James Rankin was a Scottish immigrant who came to the United States in 1865. He was born on April 25, 1848 in Airdrie, Lanarkshire, Scotland. According to the 1861 Scotland Census, James was 12 years old and working as a coalminer.
On January 21, 1866, James boarded the City of New York at the docks of Liverpool, England, which took him to the United States. He became a naturalized citizen on July 23, 1874 in the city of Martinez.
Coming from a coal mining area in Scotland, he came to Contra Costa and the mines at Nortonville in 1870. In the 1880s, he became a store owner in Nortonville.
In 1884, he was elected Sheriff of Contra Costa County and in 1885 moved his family (wife Sarah and eight children) to Martinez. He served two terms as sheriff.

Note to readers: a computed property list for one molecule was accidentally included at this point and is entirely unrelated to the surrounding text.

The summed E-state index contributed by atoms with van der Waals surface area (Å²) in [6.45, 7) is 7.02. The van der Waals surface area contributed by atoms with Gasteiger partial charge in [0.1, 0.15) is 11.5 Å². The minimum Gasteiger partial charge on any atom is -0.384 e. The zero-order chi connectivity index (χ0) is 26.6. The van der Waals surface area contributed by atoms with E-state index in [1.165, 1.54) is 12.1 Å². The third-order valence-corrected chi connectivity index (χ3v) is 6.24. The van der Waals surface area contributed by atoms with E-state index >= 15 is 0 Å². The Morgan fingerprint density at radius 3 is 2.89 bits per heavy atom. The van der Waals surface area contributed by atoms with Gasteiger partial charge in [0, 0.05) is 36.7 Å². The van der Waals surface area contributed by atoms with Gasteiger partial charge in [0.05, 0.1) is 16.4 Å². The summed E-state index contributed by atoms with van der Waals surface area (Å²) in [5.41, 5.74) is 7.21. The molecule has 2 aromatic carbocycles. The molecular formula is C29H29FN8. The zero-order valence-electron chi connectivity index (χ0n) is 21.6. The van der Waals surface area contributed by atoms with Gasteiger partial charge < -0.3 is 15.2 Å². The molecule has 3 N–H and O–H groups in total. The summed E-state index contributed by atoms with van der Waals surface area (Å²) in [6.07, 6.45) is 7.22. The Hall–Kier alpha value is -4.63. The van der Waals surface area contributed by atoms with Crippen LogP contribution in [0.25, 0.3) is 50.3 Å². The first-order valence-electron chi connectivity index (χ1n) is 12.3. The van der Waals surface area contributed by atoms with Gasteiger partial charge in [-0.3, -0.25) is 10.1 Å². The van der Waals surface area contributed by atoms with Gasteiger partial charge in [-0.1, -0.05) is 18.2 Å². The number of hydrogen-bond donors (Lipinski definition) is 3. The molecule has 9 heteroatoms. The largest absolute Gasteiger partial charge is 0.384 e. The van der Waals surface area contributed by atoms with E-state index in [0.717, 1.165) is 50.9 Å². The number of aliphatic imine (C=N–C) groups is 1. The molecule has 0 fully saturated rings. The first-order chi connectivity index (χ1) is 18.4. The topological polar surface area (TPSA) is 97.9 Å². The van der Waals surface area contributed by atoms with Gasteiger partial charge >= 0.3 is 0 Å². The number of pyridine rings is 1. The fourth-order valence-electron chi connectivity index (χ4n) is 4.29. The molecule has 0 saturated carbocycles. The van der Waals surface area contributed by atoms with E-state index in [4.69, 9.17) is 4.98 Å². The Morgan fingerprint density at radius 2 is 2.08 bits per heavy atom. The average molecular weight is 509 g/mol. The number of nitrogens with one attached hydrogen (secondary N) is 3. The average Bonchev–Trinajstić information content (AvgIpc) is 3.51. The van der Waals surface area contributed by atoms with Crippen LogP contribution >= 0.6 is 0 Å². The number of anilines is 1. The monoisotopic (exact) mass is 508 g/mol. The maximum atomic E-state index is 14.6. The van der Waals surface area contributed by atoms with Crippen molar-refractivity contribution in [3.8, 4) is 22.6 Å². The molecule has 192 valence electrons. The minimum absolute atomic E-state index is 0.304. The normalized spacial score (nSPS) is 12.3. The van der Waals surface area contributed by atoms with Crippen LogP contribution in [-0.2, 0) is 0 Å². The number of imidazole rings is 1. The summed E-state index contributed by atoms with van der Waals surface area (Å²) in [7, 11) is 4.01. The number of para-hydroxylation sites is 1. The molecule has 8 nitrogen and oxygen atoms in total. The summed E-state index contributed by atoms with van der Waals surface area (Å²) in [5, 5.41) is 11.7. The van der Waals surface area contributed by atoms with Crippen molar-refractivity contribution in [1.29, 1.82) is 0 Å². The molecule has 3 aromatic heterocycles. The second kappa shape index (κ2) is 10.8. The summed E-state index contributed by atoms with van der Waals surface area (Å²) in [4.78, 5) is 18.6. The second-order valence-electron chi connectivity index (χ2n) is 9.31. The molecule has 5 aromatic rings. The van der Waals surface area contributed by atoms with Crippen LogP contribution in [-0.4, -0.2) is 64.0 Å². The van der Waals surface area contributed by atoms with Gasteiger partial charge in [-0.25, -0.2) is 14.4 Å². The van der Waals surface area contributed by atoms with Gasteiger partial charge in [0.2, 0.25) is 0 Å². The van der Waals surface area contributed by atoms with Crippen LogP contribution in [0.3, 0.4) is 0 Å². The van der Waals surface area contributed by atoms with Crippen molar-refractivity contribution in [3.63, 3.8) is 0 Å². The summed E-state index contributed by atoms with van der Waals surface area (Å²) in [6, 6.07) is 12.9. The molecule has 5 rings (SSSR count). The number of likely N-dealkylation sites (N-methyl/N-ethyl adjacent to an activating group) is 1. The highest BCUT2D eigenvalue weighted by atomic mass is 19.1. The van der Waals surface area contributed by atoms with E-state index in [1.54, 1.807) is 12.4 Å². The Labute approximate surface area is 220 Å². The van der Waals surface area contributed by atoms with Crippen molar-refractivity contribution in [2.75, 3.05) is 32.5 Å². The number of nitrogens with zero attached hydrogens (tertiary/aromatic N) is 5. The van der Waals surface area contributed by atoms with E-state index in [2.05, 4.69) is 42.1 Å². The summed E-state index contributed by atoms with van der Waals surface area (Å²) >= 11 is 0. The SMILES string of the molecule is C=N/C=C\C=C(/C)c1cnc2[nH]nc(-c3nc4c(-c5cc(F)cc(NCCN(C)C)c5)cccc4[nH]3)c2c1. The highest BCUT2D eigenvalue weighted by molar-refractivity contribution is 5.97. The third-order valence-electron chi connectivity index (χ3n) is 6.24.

In 1893 he became President of the Bank of Martinez, a position he held until his death. In 1897, he was written up in the Oakland Tribune as having fine navel oranges on his ranch. Though his grove was small, he still sold $100.00 worth during the winter.
He was in poor health when he made a trip to Scotland in 1898 hoping that the change would be helpful. However, it did not help.
James went into the Lane Hospital in San Francisco with an apparent appendicitis attack. To make his journey more comfortable, he was laid out on a couch and two physicians accompanied him. He passed on October 15, 1901 from thrombosis of the mesenteric vein (blood clot), causing gangrene of the small intestines. Unfortunately, sepsis had sent in and he did not survive after the operation Flags floated at half-mast on every flagpole in Martinez.
Rankin Park sits on a portion of the Rankin property. The olive orchard picnic area is a remnant of the 400 olive trees Rankin had planted. Rankin family descendants continue to live in Martinez to this day.
The original content of this post was taken from the previous website and updated for republishing in 2021.